Re: Roundtable Press Release (Access to Research Results)

From: Sally Morris <>
Date: Sun, 17 Jan 2010 22:39:12 -0000

Those who look beyond the abstract will find that we did, indeed, ask where
they looked for articles


Sally Morris

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Clapham, Worthing, West Sussex BN13 3UU, UK

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-----Original Message-----
From: American Scientist Open Access Forum
Behalf Of Heather Morrison
Sent: 17 January 2010 20:45
Subject: Re: Roundtable Press Release (Access to Research Results)

On 17-Jan-10, at 6:42 AM, Sally Morris wrote:

Stevan asserts that researchers who cannot afford access to the
version of articles are perfectly happy with the self-archived author's
final version.

Interestingly, in our survey of learned society members (see Sue Thorn and I found that most of
1368 respondents did not, in fact, use authors' self-archived versions
when they had no access to the published version - 53% never did so, and
only 16% did so whenever possible.

Sally Morris

Comment - looking at the abstract of your article as cited, it appears
that there is considerable confusion among your respondents about what
open access is, and more than half of respondents did not know what
self-archiving was. It doesn't make sense to ask researchers whether
they use self-archived copies of articles when most apparently don't
know what you are talking about.

If you were doing a survey of researchers in physics or economics, the
appropriate questions would likely be: do you use arXiv or RePEC,
respectively? (In the case of RePEC, it may be that the question
should be about the RePEC search services such as IDEAS, rather than
RePEC per se. That way, the respondents would know what you are
talking about. Similarly, with the medical literature, the
appropriate questions would be - do you use PubMed, and if so, do you
like to connect to free fulltext from the index?

For the items in institutional repositories, as Harnad quite correctly
keeps reminding us, the current task is building and filling the
repositories, with setting good open access policies as a key step. A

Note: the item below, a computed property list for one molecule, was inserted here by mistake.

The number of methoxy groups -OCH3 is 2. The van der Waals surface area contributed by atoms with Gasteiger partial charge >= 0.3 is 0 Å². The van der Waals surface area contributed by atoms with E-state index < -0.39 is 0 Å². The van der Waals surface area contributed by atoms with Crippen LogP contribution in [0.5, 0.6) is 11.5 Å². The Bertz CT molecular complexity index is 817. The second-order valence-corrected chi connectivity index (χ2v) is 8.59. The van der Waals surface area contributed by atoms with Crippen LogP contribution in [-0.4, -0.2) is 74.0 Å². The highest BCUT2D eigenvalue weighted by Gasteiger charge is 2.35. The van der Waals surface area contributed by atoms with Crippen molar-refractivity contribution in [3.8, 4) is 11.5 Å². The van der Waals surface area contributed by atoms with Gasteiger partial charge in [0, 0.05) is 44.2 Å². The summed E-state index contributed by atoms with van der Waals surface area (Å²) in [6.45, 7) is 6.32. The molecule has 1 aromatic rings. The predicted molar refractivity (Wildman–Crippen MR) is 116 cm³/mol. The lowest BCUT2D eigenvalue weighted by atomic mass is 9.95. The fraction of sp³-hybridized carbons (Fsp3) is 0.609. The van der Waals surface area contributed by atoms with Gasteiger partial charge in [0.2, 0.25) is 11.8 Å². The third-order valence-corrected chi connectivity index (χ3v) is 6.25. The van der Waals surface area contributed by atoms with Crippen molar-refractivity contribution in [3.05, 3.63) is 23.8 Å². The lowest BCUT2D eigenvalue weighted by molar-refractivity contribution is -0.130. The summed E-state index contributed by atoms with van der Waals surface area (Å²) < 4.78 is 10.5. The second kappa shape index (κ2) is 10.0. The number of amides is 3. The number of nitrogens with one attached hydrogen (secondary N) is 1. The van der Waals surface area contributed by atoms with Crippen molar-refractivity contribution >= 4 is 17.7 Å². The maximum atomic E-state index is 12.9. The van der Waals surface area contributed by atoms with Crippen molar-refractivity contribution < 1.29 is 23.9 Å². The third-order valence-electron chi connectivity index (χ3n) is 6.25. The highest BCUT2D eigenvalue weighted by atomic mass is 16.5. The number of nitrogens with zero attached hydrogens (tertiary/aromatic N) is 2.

next step will be raising awareness about the information in the

Following is the abstract from Morris' article, to illustrate my
points above:

The individual members of 35 UK learned societies were surveyed on
their attitudes to open access (OA); 1,368 responses were received.
Most respondents said they knew what OA was, and supported the idea of
OA journals. However, although 60% said that they read OA journals and
25% that they published in them, in both cases around one-third of the
journals named were not OA. While many were in favour of increased
access through OA journals, concerns were expressed about the cost to
authors, possible reduction in quality, and negative impact on
existing journals, publishers, and societies. By contrast, less than
half knew what self-archiving was; 36% thought it was a good idea and
50% were unsure. Just under half said they used repositories of self-
archived articles, but 13% of references were not in fact to self-
archiving repositories. 29% said they self-archived their own
articles, but 10% of references were not to publicly accessible sites
of any kind. The access and convenience of self-archiving repositories
were seen as positive, but there were concerns about quality control,
workload for authors and institutions, chaotic proliferation of
versions, and potential damage to existing journals, publishers, and

Heather Morrison, MLIS
The Imaginary Journal of Poetic Economics
Received on Mon Jan 18 2010 - 01:05:24 GMT

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